Fatullayev founded and was the editor-in-chief of two of the largest and most popular newspapers in the country – Gundelik Azerbaijan, or Azerbaijan Daily, and Realny Azerbaijan, or Real Azerbaijan. The original civil and criminal charges against him stem from a 2005 newspaper article and internet posting about the 1992 Khojali massacre that took place during the war between Azerbaijan and Armenia over the disputed territory of Nagorno-Karabakh. The article questioned the version of the Khojali events commonly accepted in Azerbaijan.
Fatullayev, had been serving an eight-and-a-half year sentence since April 2007 on politically-motivated and unsubstantiated charges of criminal defamation, threatening terrorism, inciting ethnic hatred, and tax evasion.
In April 2010 the European Court of Human Rights claimed that Azerbaijan had violated Fatullayev’s right to freedom of expression in a largely disproportionate manner by imprisoning him, and called for his immediate release.
On November 11, 2010, the Supreme Court reviewed Fatullayev’s case, clearing him of some of the convictions, but authorities attempted to continue his detention by filing charges of drug possession against him while he was in prison.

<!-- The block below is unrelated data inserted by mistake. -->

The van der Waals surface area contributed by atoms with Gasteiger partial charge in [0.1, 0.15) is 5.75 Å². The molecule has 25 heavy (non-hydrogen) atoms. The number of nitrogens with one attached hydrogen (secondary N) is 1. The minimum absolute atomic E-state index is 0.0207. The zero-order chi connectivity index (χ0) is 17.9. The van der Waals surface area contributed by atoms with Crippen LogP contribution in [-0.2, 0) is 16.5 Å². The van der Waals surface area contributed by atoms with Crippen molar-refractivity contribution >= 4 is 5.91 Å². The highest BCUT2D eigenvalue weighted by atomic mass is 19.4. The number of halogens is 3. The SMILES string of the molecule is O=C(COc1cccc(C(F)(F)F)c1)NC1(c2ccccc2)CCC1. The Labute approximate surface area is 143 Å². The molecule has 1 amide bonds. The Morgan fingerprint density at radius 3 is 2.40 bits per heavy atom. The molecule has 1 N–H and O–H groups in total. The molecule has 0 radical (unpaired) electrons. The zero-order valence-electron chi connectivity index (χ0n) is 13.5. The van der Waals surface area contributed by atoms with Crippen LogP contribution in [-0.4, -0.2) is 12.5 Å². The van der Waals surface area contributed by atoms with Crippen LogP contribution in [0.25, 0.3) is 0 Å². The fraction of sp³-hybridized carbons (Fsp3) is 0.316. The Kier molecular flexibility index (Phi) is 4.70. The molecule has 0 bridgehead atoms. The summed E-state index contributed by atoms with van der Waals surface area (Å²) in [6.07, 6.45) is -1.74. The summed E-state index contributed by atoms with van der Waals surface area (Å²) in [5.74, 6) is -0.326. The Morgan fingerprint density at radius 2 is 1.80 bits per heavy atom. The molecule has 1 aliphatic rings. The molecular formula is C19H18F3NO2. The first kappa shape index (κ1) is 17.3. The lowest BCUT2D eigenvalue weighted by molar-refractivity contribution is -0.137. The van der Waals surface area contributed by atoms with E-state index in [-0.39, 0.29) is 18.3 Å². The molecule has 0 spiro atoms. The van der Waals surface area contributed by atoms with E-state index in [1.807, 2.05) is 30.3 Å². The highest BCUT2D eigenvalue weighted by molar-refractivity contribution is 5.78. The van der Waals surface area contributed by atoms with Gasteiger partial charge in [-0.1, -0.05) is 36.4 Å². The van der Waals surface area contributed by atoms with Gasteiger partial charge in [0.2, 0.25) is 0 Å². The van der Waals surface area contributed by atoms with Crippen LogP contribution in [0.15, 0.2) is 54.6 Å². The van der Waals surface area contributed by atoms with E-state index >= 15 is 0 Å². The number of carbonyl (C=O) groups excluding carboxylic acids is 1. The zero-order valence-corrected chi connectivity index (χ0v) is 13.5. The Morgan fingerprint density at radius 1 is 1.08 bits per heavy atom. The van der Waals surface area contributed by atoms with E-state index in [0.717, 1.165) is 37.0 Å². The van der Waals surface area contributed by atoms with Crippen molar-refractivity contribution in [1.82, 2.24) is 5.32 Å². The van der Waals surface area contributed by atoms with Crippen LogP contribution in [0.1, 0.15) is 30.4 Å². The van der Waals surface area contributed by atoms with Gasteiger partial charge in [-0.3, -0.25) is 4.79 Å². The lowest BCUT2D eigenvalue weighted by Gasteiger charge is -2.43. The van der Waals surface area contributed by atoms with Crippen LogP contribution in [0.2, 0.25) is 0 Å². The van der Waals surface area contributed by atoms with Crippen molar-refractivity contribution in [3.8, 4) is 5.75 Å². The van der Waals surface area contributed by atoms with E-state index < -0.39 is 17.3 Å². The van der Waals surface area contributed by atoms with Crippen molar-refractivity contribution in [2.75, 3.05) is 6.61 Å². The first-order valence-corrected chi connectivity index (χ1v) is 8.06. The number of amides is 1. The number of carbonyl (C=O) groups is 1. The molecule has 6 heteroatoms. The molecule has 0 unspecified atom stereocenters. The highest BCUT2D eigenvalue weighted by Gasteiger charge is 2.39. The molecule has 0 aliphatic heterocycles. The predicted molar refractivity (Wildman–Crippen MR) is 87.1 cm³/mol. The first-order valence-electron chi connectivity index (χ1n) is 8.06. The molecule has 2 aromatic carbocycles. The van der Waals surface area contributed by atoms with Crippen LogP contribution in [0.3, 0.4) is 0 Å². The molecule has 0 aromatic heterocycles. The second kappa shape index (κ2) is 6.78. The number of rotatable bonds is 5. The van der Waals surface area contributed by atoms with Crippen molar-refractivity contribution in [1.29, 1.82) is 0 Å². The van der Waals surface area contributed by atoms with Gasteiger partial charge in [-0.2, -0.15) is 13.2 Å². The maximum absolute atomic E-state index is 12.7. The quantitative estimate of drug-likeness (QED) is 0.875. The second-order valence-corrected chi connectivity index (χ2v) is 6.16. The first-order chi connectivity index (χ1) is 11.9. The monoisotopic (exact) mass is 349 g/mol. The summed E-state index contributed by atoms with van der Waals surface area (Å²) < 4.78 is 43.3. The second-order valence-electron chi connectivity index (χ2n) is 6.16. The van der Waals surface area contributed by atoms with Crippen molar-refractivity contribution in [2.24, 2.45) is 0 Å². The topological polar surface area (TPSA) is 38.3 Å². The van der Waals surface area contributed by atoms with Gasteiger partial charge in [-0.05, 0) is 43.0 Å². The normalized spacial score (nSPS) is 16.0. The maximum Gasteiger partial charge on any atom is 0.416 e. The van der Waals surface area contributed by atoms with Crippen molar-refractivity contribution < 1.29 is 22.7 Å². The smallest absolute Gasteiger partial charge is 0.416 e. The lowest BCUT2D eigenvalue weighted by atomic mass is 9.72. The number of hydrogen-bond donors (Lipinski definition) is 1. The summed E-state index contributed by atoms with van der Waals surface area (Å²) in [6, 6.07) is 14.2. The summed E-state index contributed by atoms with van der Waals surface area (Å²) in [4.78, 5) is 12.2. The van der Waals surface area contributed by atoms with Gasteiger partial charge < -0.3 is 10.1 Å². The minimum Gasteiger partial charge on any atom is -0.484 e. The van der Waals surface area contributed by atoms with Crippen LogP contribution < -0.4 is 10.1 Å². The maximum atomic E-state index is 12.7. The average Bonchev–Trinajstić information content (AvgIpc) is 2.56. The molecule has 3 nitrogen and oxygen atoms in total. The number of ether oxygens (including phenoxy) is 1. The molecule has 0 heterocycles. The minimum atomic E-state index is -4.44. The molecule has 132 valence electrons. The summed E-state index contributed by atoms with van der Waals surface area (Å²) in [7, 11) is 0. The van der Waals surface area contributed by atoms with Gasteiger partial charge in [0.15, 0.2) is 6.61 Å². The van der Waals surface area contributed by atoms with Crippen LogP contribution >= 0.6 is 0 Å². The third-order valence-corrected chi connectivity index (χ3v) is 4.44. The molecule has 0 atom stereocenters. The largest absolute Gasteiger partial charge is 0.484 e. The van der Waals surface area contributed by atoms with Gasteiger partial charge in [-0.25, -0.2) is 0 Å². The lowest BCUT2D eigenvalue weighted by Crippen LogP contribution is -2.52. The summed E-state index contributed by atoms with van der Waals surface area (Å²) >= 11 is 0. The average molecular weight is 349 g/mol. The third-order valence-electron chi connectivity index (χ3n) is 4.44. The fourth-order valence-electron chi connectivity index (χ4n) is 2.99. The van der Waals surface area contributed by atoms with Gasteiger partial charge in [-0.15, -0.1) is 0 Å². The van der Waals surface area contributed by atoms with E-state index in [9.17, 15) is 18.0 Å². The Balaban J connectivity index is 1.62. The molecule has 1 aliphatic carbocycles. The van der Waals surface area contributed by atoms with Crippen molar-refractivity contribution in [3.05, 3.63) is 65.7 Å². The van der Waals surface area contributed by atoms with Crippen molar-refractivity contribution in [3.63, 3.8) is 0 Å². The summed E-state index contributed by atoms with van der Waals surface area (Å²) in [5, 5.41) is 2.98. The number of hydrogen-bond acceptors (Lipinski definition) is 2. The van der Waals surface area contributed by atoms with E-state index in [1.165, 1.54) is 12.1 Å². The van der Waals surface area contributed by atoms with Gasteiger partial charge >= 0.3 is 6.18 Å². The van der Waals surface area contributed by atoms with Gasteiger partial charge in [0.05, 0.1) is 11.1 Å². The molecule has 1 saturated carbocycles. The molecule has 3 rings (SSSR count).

Prior to 2007 case, Fatullayev had faced threats, attacks, and prosecution, apparently in retaliation for his writing. In July 2004, he was severely beaten in what appears to have been retaliation for an article criticizing the government.
In October 2006, Fatullayev was forced to suspend publication of both newspapers briefly after his father was kidnapped. The kidnappers threatened to kill him and his father if Fatullayev continued to publish.
Human Rights Watch cliams Fatullayev’s case is one of many in a broader government campaign to restrict freedom of expression in Azerbaijan. Giorgi Gogia, researcher at Human Right Watch stated, ”Freedom of expression, particularly if it challenges the government, is still under serious assault in Azerbaijan.”